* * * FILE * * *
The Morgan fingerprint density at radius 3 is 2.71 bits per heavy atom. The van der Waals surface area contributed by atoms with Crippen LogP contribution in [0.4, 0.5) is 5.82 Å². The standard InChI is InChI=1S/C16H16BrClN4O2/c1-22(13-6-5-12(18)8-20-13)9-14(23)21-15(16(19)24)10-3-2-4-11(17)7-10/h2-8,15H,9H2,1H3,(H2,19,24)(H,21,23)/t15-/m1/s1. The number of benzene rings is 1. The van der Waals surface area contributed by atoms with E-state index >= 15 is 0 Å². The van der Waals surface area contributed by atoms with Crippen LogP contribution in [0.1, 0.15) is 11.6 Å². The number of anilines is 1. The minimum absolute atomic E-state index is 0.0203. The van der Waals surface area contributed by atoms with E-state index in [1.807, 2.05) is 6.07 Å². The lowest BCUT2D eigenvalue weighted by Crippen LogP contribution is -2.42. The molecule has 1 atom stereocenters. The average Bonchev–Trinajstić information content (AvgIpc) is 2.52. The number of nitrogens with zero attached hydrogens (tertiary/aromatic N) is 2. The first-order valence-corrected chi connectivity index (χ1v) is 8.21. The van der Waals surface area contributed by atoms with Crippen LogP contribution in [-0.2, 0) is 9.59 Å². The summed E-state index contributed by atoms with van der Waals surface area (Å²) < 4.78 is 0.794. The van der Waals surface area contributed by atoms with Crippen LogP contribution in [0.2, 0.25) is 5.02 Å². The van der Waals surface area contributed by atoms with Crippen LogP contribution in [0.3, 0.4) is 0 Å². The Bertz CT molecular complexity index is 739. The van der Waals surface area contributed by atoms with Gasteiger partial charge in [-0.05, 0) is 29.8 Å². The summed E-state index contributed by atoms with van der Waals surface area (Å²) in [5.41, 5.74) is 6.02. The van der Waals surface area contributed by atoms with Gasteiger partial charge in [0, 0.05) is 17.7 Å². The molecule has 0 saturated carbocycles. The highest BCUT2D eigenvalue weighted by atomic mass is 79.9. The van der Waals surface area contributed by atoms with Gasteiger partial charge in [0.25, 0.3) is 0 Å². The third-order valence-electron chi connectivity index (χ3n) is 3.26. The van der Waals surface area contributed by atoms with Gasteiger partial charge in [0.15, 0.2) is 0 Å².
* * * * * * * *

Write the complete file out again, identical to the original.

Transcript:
The Morgan fingerprint density at radius 3 is 2.71 bits per heavy atom. The van der Waals surface area contributed by atoms with Crippen LogP contribution in [0.4, 0.5) is 5.82 Å². The standard InChI is InChI=1S/C16H16BrClN4O2/c1-22(13-6-5-12(18)8-20-13)9-14(23)21-15(16(19)24)10-3-2-4-11(17)7-10/h2-8,15H,9H2,1H3,(H2,19,24)(H,21,23)/t15-/m1/s1. The number of benzene rings is 1. The van der Waals surface area contributed by atoms with E-state index >= 15 is 0 Å². The van der Waals surface area contributed by atoms with Crippen LogP contribution in [0.1, 0.15) is 11.6 Å². The number of anilines is 1. The minimum absolute atomic E-state index is 0.0203. The van der Waals surface area contributed by atoms with E-state index in [1.807, 2.05) is 6.07 Å². The lowest BCUT2D eigenvalue weighted by Crippen LogP contribution is -2.42. The molecule has 1 atom stereocenters. The average Bonchev–Trinajstić information content (AvgIpc) is 2.52. The number of nitrogens with zero attached hydrogens (tertiary/aromatic N) is 2. The first-order valence-corrected chi connectivity index (χ1v) is 8.21. The van der Waals surface area contributed by atoms with Crippen LogP contribution in [-0.2, 0) is 9.59 Å². The summed E-state index contributed by atoms with van der Waals surface area (Å²) < 4.78 is 0.794. The van der Waals surface area contributed by atoms with Crippen LogP contribution in [0.2, 0.25) is 5.02 Å². The van der Waals surface area contributed by atoms with Crippen LogP contribution in [0.3, 0.4) is 0 Å². The Bertz CT molecular complexity index is 739. The van der Waals surface area contributed by atoms with Gasteiger partial charge in [-0.05, 0) is 29.8 Å². The summed E-state index contributed by atoms with van der Waals surface area (Å²) in [5.41, 5.74) is 6.02. The van der Waals surface area contributed by atoms with Gasteiger partial charge in [0, 0.05) is 17.7 Å². The molecule has 0 saturated carbocycles. The highest BCUT2D eigenvalue weighted by atomic mass is 79.9. The van der Waals surface area contributed by atoms with Gasteiger partial charge in [0.25, 0.3) is 0 Å². The third-order valence-electron chi connectivity index (χ3n) is 3.26. The van der Waals surface area contributed by atoms with Gasteiger partial charge in [0.15, 0.2) is 0 Å².